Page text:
• The Manhattan is a metropolitan drink made of rye whiskey, red vermouth, and the Angostura aromatic bitters.
  • The Sazerac is made with Cognac, rye whiskey, absinthe, a sugar cube, and Peychaud’s aromatic bitters. It’s a potent drink, so sip slowly.
  • The Trinidad Sour. With a very healthy dash of Angostura aromatic bitters and Orgeat syrup, lemon juice, and rye whiskey, you’ll be puckering your lips at this surprisingly complex and balanced drink.

Frequently Asked Questions

Before you run off and start throwing in bitters left and right, read up on flavor profiles and understand each bitter before using it.

Do bitters go bad?

Not really. The high alcohol content in bitters has preservation properties, so most bitters last indefinitely, even out of the fridge. You should still try to use it within five years of opening.

Are there alternatives to using bitters?

Yes, you can use Italian bitters, which are more like digestive bitters and not as strong. Or various other liquids to bring certain flavors. However, there’s no way to replicate the taste of bitters exactly, and you will notice a difference with alternatives.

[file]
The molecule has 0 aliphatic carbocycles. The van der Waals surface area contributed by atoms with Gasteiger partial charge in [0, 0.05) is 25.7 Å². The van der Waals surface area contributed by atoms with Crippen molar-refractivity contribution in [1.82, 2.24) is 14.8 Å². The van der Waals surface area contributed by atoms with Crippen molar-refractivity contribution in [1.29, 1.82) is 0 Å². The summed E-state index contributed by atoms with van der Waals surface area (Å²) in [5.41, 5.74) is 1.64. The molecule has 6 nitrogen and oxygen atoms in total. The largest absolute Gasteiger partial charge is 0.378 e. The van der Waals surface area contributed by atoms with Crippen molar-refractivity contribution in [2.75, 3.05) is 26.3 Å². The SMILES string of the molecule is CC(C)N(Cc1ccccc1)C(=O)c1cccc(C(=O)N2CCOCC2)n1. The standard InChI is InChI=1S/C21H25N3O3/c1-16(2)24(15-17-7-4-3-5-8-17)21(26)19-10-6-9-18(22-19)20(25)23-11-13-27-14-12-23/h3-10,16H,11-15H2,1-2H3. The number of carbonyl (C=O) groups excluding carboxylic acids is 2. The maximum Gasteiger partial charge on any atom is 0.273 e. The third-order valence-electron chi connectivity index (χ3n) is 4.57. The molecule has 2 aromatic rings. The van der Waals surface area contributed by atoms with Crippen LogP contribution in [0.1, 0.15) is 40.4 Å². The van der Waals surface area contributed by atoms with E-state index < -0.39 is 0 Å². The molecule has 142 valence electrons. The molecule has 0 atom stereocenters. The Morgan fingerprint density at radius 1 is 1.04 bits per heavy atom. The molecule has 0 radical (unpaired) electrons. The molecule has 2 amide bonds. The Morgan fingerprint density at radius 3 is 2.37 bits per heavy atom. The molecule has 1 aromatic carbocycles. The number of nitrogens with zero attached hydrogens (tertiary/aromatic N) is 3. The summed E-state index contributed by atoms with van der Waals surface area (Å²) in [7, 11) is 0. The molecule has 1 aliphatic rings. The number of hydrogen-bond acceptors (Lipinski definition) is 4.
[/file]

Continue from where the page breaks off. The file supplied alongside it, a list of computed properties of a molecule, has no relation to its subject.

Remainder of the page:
What is the typical measuring of a dash of bitters?

A dash is typically between ¼ and ⅛ of a teaspoon or between four to eight drops. Get a small dropper if you want to measure precisely how many bitters go in your drinks.

Final Thoughts

What are bitters? Bitters are how you pack a lot of flavor into just a few droplets. They bring drinks to the next level and are perfect for bartenders of all experience levels.

You simply can’t get the same flavor with other ingredients, and it’s a part of what makes bitters so essential to the modern bartender scene.

So buy some classic aromatic bitters to get started, or make your own bitters to create some of the best drinks you’ll ever taste.

Written by Paul Kushner

I have always had a deep interest in the restaurant and bar industry. My restaurant experience began in 1997 at the age of 14 as a bus boy. By the time I turned 17 I was serving tables, and by 19 I was bartending/bar managing 6-7 nights a week.

In 2012, after a decade and a half of learning all facets of the industry, I opened my first restaurant/bar. In 2015, a second location followed, the latter being featured on The Food Network’s Diners, Drive-Ins and Dives.